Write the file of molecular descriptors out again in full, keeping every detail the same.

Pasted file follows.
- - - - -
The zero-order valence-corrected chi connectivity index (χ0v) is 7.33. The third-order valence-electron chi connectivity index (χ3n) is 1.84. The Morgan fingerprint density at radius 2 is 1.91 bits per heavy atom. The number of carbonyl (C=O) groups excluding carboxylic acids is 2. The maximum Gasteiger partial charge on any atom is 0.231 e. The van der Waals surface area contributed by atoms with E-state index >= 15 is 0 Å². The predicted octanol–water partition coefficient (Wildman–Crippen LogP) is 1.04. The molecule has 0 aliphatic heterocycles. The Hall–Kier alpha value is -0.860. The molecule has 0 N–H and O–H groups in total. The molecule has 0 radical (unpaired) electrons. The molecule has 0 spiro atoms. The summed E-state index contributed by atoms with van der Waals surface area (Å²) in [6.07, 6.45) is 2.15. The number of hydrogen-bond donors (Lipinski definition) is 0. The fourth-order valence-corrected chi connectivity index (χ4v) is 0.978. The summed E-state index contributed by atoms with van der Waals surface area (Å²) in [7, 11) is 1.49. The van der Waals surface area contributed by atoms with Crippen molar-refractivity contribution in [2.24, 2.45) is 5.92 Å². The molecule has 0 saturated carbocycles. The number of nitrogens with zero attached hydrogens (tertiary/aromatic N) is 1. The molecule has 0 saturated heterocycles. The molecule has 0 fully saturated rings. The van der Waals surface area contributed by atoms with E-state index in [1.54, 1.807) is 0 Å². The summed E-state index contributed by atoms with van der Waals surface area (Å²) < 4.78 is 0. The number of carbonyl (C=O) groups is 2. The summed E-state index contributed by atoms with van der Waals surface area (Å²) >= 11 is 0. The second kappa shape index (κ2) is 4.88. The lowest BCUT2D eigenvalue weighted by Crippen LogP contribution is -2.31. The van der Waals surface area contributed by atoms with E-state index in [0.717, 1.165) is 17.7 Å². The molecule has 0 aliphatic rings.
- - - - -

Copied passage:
The zero-order valence-corrected chi connectivity index (χ0v) is 7.33. The third-order valence-electron chi connectivity index (χ3n) is 1.84. The Morgan fingerprint density at radius 2 is 1.91 bits per heavy atom. The number of carbonyl (C=O) groups excluding carboxylic acids is 2. The maximum Gasteiger partial charge on any atom is 0.231 e. The van der Waals surface area contributed by atoms with E-state index >= 15 is 0 Å². The predicted octanol–water partition coefficient (Wildman–Crippen LogP) is 1.04. The molecule has 0 aliphatic heterocycles. The Hall–Kier alpha value is -0.860. The molecule has 0 N–H and O–H groups in total. The molecule has 0 radical (unpaired) electrons. The molecule has 0 spiro atoms. The summed E-state index contributed by atoms with van der Waals surface area (Å²) in [6.07, 6.45) is 2.15. The number of hydrogen-bond donors (Lipinski definition) is 0. The fourth-order valence-corrected chi connectivity index (χ4v) is 0.978. The summed E-state index contributed by atoms with van der Waals surface area (Å²) in [7, 11) is 1.49. The van der Waals surface area contributed by atoms with Crippen molar-refractivity contribution in [2.24, 2.45) is 5.92 Å². The molecule has 0 saturated carbocycles. The number of nitrogens with zero attached hydrogens (tertiary/aromatic N) is 1. The molecule has 0 saturated heterocycles. The molecule has 0 fully saturated rings. The van der Waals surface area contributed by atoms with E-state index in [1.54, 1.807) is 0 Å². The summed E-state index contributed by atoms with van der Waals surface area (Å²) < 4.78 is 0. The number of carbonyl (C=O) groups is 2. The summed E-state index contributed by atoms with van der Waals surface area (Å²) >= 11 is 0. The second kappa shape index (κ2) is 4.88. The lowest BCUT2D eigenvalue weighted by Crippen LogP contribution is -2.31. The van der Waals surface area contributed by atoms with E-state index in [0.717, 1.165) is 17.7 Å². The molecule has 0 aliphatic rings.